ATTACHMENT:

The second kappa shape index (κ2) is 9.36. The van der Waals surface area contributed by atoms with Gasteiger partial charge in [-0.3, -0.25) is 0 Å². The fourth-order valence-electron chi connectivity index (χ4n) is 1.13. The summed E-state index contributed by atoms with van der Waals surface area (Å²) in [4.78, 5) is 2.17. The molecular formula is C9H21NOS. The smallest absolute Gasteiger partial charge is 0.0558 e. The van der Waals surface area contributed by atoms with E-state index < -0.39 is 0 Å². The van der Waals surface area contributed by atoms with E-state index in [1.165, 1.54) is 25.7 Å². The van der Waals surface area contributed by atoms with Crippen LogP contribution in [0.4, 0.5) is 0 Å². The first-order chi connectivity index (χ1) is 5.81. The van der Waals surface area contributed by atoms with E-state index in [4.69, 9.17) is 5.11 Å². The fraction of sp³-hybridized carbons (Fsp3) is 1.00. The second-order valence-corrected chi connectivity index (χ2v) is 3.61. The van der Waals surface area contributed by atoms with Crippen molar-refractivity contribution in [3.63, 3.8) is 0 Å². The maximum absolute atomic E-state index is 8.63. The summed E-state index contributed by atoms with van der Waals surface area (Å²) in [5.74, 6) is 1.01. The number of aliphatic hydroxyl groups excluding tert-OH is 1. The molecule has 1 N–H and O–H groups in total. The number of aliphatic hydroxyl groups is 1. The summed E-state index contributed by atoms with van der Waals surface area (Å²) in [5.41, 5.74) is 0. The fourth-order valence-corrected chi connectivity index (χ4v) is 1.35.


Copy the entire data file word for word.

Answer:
The second kappa shape index (κ2) is 9.36. The van der Waals surface area contributed by atoms with Gasteiger partial charge in [-0.3, -0.25) is 0 Å². The fourth-order valence-electron chi connectivity index (χ4n) is 1.13. The summed E-state index contributed by atoms with van der Waals surface area (Å²) in [4.78, 5) is 2.17. The molecular formula is C9H21NOS. The smallest absolute Gasteiger partial charge is 0.0558 e. The van der Waals surface area contributed by atoms with E-state index < -0.39 is 0 Å². The van der Waals surface area contributed by atoms with E-state index in [1.165, 1.54) is 25.7 Å². The van der Waals surface area contributed by atoms with Crippen LogP contribution in [0.4, 0.5) is 0 Å². The first-order chi connectivity index (χ1) is 5.81. The van der Waals surface area contributed by atoms with E-state index in [4.69, 9.17) is 5.11 Å². The fraction of sp³-hybridized carbons (Fsp3) is 1.00. The second-order valence-corrected chi connectivity index (χ2v) is 3.61. The van der Waals surface area contributed by atoms with Crippen molar-refractivity contribution in [3.63, 3.8) is 0 Å². The maximum absolute atomic E-state index is 8.63. The summed E-state index contributed by atoms with van der Waals surface area (Å²) in [5.74, 6) is 1.01. The number of aliphatic hydroxyl groups excluding tert-OH is 1. The molecule has 1 N–H and O–H groups in total. The number of aliphatic hydroxyl groups is 1. The summed E-state index contributed by atoms with van der Waals surface area (Å²) in [5.41, 5.74) is 0. The fourth-order valence-corrected chi connectivity index (χ4v) is 1.35.